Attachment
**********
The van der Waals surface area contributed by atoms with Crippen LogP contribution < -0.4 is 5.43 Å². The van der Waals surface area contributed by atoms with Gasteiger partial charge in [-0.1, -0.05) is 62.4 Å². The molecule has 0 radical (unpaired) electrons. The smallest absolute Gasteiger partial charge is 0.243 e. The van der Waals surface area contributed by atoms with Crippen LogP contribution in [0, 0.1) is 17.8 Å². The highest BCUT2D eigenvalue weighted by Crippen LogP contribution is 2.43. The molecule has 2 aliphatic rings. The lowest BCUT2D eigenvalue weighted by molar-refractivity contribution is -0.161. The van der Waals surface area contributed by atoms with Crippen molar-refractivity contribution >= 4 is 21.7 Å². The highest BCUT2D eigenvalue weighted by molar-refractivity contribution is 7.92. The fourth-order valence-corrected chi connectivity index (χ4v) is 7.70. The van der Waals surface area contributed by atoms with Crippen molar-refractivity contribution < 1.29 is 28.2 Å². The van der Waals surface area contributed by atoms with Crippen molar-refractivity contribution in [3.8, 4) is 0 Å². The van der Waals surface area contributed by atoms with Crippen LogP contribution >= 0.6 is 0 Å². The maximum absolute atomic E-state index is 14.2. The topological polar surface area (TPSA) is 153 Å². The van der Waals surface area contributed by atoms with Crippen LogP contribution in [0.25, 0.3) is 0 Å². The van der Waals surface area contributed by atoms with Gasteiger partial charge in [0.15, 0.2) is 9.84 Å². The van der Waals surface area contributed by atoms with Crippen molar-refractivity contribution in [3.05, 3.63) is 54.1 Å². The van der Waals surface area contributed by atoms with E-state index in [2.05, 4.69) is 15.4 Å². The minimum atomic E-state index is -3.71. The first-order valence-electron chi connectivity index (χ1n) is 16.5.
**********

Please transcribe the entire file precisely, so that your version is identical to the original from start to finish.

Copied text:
The van der Waals surface area contributed by atoms with Crippen LogP contribution < -0.4 is 5.43 Å². The van der Waals surface area contributed by atoms with Gasteiger partial charge in [-0.1, -0.05) is 62.4 Å². The molecule has 0 radical (unpaired) electrons. The smallest absolute Gasteiger partial charge is 0.243 e. The van der Waals surface area contributed by atoms with Crippen LogP contribution in [0, 0.1) is 17.8 Å². The highest BCUT2D eigenvalue weighted by Crippen LogP contribution is 2.43. The molecule has 2 aliphatic rings. The lowest BCUT2D eigenvalue weighted by molar-refractivity contribution is -0.161. The van der Waals surface area contributed by atoms with Crippen molar-refractivity contribution >= 4 is 21.7 Å². The highest BCUT2D eigenvalue weighted by molar-refractivity contribution is 7.92. The fourth-order valence-corrected chi connectivity index (χ4v) is 7.70. The van der Waals surface area contributed by atoms with Crippen molar-refractivity contribution < 1.29 is 28.2 Å². The van der Waals surface area contributed by atoms with Crippen molar-refractivity contribution in [3.8, 4) is 0 Å². The van der Waals surface area contributed by atoms with Crippen LogP contribution >= 0.6 is 0 Å². The maximum absolute atomic E-state index is 14.2. The topological polar surface area (TPSA) is 153 Å². The van der Waals surface area contributed by atoms with Crippen LogP contribution in [0.25, 0.3) is 0 Å². The van der Waals surface area contributed by atoms with Gasteiger partial charge in [0.15, 0.2) is 9.84 Å². The van der Waals surface area contributed by atoms with Crippen molar-refractivity contribution in [3.05, 3.63) is 54.1 Å². The van der Waals surface area contributed by atoms with E-state index in [2.05, 4.69) is 15.4 Å². The minimum atomic E-state index is -3.71. The first-order valence-electron chi connectivity index (χ1n) is 16.5.